The three worlds will gather near the southeast horizon as the sun rises. Saturn has a magnitude of 0.7 on the Richter scale, and Mercury is even brighter – 0.1. (For perspective, most people can see the stars down to the size 6 in dark sky conditions.)
According to the Skywatch website At-The-Sky.org, none of the conjunction of the Moon and planets will be visible from New York City (which, admittedly, has a fair share of light pollution intrusion) since the two worlds will be within five degrees of the horizon at dawn. For reference, the width of your clenched fist at an arm’s length is about 10 degrees. Closer to the equator and further south, viewing conditions will be better, as Mercury and Saturn will be higher in the sky before the sun rises and the planets fade into daylight.
But you may be lucky with the right equipment or in a darker or different area. If you are looking for a binoculars or telescope to see the planets in the night sky, check out our guide to find out Best binoculars deals and the Best telescope deals now. If you need equipment, consider The best cameras for astrophotography And the Best lenses for astrophotography To prepare for the next planet scene.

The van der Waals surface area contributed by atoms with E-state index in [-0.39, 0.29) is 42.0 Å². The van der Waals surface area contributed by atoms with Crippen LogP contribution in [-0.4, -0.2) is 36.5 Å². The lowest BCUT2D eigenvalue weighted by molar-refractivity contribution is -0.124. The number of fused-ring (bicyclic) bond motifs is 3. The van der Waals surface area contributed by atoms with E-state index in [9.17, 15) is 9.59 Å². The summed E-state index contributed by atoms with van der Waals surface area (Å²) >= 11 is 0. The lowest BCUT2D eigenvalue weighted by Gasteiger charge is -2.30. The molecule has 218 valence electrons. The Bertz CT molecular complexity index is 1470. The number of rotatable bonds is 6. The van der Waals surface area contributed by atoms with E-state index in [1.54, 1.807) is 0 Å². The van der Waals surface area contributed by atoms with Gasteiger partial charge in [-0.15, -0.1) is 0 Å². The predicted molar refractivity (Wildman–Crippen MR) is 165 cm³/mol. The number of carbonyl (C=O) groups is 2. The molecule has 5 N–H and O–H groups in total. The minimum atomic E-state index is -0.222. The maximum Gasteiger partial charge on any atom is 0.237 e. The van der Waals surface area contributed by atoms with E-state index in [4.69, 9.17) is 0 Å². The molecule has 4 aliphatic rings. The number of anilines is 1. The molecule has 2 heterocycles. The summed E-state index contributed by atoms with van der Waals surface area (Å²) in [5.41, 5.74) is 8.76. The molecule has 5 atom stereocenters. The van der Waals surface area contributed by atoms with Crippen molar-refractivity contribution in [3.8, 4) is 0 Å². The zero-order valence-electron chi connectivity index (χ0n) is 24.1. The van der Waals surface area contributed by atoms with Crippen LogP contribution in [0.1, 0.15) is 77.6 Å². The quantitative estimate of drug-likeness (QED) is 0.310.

See Saturn, Mercury and the Moon?
However, you will still have chances to discover other planets. The moon that will arrive new stage On Wednesday (March 2), it may be visible through the thick atmosphere near our horizon. Beyond that, you can shine Mars (in red) and Venus (Above Mars, it shimmers in white.)
Venus and Mars are easily visible to the naked eye and were in close (or conjunct) alignment with the moon on Sunday (February 27). Worlds usually come close together in Earth’s sky because the planets, moon, and sun all share the same approximate path, called ecliptic.
If you’d like more stare at the planets, NASA urges you to also go out in the evening to look for Jupiter in the twilight sky. Your last chance to easily see a planet will be in the early evening through August, according to the agency He said in a statement; This period will be the first time since 2018 with no bright planets after sunset.
“The post-sunset sky will be essentially planet-free with the naked eye until August, when Saturn begins to rise in the east at sunset,” NASA wrote. “There is a short period, though, in April and May when you might be able to spot Mercury as it briefly pops above the horizon.”
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